AUSTIN, Texas (Reuters) - A federal judge in Texas dismissed securities fraud charges on Thursday leveled against state Attorney General Ken Paxton, saying he did not act illegally in his dealing with a technology company U.S. regulators have accused of defrauding investors.
Paxton is also facing state security fraud charges for his relationship with the Texas company, Servergy Inc, and a separate investment firm. The Tea Party Republican, who has been trying for months to have all charges dismissed, has said he is the victim of a political witch hunt.
The U.S. Securities and Exchange Commission has accused Servergy, a computer hardware company that develops cloud-based data storage servers, of selling private stock while misleading investors about the energy efficiency of its sole product.
It also accused Paxton of working to raise investor funds for the company without disclosing his commissions.
In dismissing the federal charges, U.S. District Judge Amos Mazzant said Paxton “had no plausible legal duty to disclose his compensation arrangement with investors.”
Paxton, who was then a member of the state legislature, recruited investors for Servergy between July 11 and 31, 2011. He raised $840,000, or about one-third of all the investment funds Servergy attracted that year, the judge said.
“The primary deficiency was, and remains, that Paxton had no plausible legal duty to disclose his compensation arrangement with investors,” the judge said. Last year, he had thrown out similar charges against Paxton and took up the case again when the SEC amended its filing.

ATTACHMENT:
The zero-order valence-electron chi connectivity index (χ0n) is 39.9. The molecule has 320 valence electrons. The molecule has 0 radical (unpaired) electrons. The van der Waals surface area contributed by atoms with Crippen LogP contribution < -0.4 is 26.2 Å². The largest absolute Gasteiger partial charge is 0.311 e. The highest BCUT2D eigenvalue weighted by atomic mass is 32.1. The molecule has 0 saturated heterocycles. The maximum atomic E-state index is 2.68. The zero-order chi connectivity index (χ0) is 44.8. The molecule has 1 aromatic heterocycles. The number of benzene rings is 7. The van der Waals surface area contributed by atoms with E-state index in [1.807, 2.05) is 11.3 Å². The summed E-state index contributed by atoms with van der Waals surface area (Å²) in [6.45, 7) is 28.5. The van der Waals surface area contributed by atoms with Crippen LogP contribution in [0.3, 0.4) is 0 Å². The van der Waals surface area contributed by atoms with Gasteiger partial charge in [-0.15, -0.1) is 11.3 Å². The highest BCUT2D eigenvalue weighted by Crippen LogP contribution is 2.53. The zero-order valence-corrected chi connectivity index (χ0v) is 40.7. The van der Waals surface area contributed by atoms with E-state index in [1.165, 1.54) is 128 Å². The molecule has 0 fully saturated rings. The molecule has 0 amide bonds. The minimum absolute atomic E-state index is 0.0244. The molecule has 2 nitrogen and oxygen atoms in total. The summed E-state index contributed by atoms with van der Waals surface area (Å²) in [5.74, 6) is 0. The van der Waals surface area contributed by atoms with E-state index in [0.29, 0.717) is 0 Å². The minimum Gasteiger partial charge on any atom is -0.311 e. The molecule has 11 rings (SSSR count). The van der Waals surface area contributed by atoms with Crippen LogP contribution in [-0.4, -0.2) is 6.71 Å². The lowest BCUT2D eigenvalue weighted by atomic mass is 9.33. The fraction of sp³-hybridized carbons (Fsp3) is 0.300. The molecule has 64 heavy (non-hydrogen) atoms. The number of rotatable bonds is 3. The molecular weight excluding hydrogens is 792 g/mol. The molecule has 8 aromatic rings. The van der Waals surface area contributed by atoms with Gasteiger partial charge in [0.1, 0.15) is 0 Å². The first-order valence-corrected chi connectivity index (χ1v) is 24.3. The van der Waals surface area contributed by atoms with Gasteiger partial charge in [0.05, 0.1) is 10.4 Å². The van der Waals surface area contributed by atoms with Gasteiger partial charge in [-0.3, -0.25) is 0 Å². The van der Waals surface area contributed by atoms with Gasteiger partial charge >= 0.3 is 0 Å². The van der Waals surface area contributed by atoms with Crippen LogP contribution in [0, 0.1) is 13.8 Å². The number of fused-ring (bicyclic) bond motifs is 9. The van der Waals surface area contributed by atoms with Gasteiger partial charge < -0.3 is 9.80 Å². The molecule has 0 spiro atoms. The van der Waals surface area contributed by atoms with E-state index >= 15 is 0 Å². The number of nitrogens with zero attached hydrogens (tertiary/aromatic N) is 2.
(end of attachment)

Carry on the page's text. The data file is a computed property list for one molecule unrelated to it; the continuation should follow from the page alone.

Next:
Paxton applauded the decision.
“Today’s ruling to dismiss the charges with prejudice confirms that these charges were baseless when the SEC initially brought them and they were without merit when the SEC re-filed them,” he said in a statement.
Servergy agreed to a $200,000 penalty to settle the SEC case. It neither admitted to nor denied the agency’s charges.
The state felony fraud case against Paxton is set to start on May 1.
Paxton, who has sued the administration of former Democratic president Barack Obama more than a dozen times since he took office as the state’s top lawyer in 2015, faces up to 99 years in prison if he is convicted on the most serious charge.
Reporting by Jon Herskovitz; Editing by Lisa Von Ahn